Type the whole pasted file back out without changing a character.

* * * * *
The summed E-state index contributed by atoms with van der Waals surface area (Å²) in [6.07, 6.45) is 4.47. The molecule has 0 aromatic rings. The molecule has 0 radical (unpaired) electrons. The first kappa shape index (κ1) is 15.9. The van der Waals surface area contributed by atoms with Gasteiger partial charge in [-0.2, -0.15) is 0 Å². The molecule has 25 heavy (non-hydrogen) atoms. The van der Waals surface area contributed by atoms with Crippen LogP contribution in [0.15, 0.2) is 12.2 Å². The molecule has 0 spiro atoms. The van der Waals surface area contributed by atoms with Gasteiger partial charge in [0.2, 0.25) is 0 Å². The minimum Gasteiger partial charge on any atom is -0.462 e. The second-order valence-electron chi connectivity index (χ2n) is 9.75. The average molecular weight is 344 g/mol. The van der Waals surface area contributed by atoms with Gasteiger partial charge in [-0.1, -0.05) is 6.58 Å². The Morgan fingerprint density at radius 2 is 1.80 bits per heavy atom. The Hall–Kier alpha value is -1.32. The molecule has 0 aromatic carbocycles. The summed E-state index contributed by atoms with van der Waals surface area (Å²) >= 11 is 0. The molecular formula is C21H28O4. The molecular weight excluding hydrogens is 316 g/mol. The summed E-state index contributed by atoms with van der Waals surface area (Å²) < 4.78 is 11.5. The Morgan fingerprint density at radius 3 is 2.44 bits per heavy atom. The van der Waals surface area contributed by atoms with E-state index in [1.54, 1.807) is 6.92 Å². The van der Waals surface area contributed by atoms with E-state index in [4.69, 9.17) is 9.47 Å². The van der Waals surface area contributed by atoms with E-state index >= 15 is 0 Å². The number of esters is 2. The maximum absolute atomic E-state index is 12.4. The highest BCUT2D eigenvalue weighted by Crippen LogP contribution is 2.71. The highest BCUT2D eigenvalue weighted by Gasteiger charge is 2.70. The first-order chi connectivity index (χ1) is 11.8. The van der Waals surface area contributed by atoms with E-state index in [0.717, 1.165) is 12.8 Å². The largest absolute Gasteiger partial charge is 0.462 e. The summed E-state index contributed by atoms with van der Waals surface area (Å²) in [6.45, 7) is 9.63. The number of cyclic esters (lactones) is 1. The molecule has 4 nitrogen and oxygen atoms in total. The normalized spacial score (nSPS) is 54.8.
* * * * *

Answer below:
The summed E-state index contributed by atoms with van der Waals surface area (Å²) in [6.07, 6.45) is 4.47. The molecule has 0 aromatic rings. The molecule has 0 radical (unpaired) electrons. The first kappa shape index (κ1) is 15.9. The van der Waals surface area contributed by atoms with Gasteiger partial charge in [-0.2, -0.15) is 0 Å². The molecule has 25 heavy (non-hydrogen) atoms. The van der Waals surface area contributed by atoms with Crippen LogP contribution in [0.15, 0.2) is 12.2 Å². The molecule has 0 spiro atoms. The van der Waals surface area contributed by atoms with Gasteiger partial charge in [0.2, 0.25) is 0 Å². The minimum Gasteiger partial charge on any atom is -0.462 e. The second-order valence-electron chi connectivity index (χ2n) is 9.75. The average molecular weight is 344 g/mol. The van der Waals surface area contributed by atoms with Gasteiger partial charge in [-0.1, -0.05) is 6.58 Å². The Morgan fingerprint density at radius 2 is 1.80 bits per heavy atom. The Hall–Kier alpha value is -1.32. The molecule has 0 aromatic carbocycles. The summed E-state index contributed by atoms with van der Waals surface area (Å²) >= 11 is 0. The molecular formula is C21H28O4. The molecular weight excluding hydrogens is 316 g/mol. The summed E-state index contributed by atoms with van der Waals surface area (Å²) < 4.78 is 11.5. The Morgan fingerprint density at radius 3 is 2.44 bits per heavy atom. The van der Waals surface area contributed by atoms with E-state index in [1.54, 1.807) is 6.92 Å². The van der Waals surface area contributed by atoms with E-state index in [4.69, 9.17) is 9.47 Å². The van der Waals surface area contributed by atoms with E-state index >= 15 is 0 Å². The number of esters is 2. The maximum absolute atomic E-state index is 12.4. The highest BCUT2D eigenvalue weighted by Crippen LogP contribution is 2.71. The highest BCUT2D eigenvalue weighted by Gasteiger charge is 2.70. The first-order chi connectivity index (χ1) is 11.8. The van der Waals surface area contributed by atoms with E-state index in [0.717, 1.165) is 12.8 Å². The largest absolute Gasteiger partial charge is 0.462 e. The summed E-state index contributed by atoms with van der Waals surface area (Å²) in [6.45, 7) is 9.63. The number of cyclic esters (lactones) is 1. The molecule has 4 nitrogen and oxygen atoms in total. The normalized spacial score (nSPS) is 54.8.